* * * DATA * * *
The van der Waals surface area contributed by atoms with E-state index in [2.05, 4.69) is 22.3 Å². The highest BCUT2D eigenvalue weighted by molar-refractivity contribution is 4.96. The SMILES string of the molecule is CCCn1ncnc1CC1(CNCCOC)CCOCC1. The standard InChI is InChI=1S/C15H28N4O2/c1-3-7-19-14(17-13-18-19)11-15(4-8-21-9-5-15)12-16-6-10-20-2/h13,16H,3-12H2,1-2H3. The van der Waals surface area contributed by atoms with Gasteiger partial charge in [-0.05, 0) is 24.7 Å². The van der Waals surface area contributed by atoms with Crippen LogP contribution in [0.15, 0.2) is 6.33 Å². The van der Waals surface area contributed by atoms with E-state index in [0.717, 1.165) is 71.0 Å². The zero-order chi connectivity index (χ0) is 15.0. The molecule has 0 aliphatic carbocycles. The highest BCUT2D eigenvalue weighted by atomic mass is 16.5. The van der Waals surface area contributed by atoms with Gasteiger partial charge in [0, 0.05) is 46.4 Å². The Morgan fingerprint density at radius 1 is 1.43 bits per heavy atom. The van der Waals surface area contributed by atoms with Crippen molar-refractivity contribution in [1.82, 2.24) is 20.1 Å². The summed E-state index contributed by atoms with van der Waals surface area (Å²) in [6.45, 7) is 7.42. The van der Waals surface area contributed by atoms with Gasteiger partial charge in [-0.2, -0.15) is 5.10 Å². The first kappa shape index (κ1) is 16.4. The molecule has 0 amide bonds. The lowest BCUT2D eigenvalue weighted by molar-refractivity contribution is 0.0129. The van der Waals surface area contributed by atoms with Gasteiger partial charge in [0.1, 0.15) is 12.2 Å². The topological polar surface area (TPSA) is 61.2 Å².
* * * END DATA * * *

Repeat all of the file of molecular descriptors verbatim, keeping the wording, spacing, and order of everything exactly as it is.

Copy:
The van der Waals surface area contributed by atoms with E-state index in [2.05, 4.69) is 22.3 Å². The highest BCUT2D eigenvalue weighted by molar-refractivity contribution is 4.96. The SMILES string of the molecule is CCCn1ncnc1CC1(CNCCOC)CCOCC1. The standard InChI is InChI=1S/C15H28N4O2/c1-3-7-19-14(17-13-18-19)11-15(4-8-21-9-5-15)12-16-6-10-20-2/h13,16H,3-12H2,1-2H3. The van der Waals surface area contributed by atoms with Gasteiger partial charge in [-0.05, 0) is 24.7 Å². The van der Waals surface area contributed by atoms with Crippen LogP contribution in [0.15, 0.2) is 6.33 Å². The van der Waals surface area contributed by atoms with E-state index in [0.717, 1.165) is 71.0 Å². The zero-order chi connectivity index (χ0) is 15.0. The molecule has 0 aliphatic carbocycles. The highest BCUT2D eigenvalue weighted by atomic mass is 16.5. The van der Waals surface area contributed by atoms with Gasteiger partial charge in [0, 0.05) is 46.4 Å². The Morgan fingerprint density at radius 1 is 1.43 bits per heavy atom. The van der Waals surface area contributed by atoms with Crippen molar-refractivity contribution in [1.82, 2.24) is 20.1 Å². The summed E-state index contributed by atoms with van der Waals surface area (Å²) in [6.45, 7) is 7.42. The van der Waals surface area contributed by atoms with Gasteiger partial charge in [-0.2, -0.15) is 5.10 Å². The first kappa shape index (κ1) is 16.4. The molecule has 0 amide bonds. The lowest BCUT2D eigenvalue weighted by molar-refractivity contribution is 0.0129. The van der Waals surface area contributed by atoms with Gasteiger partial charge in [0.1, 0.15) is 12.2 Å². The topological polar surface area (TPSA) is 61.2 Å².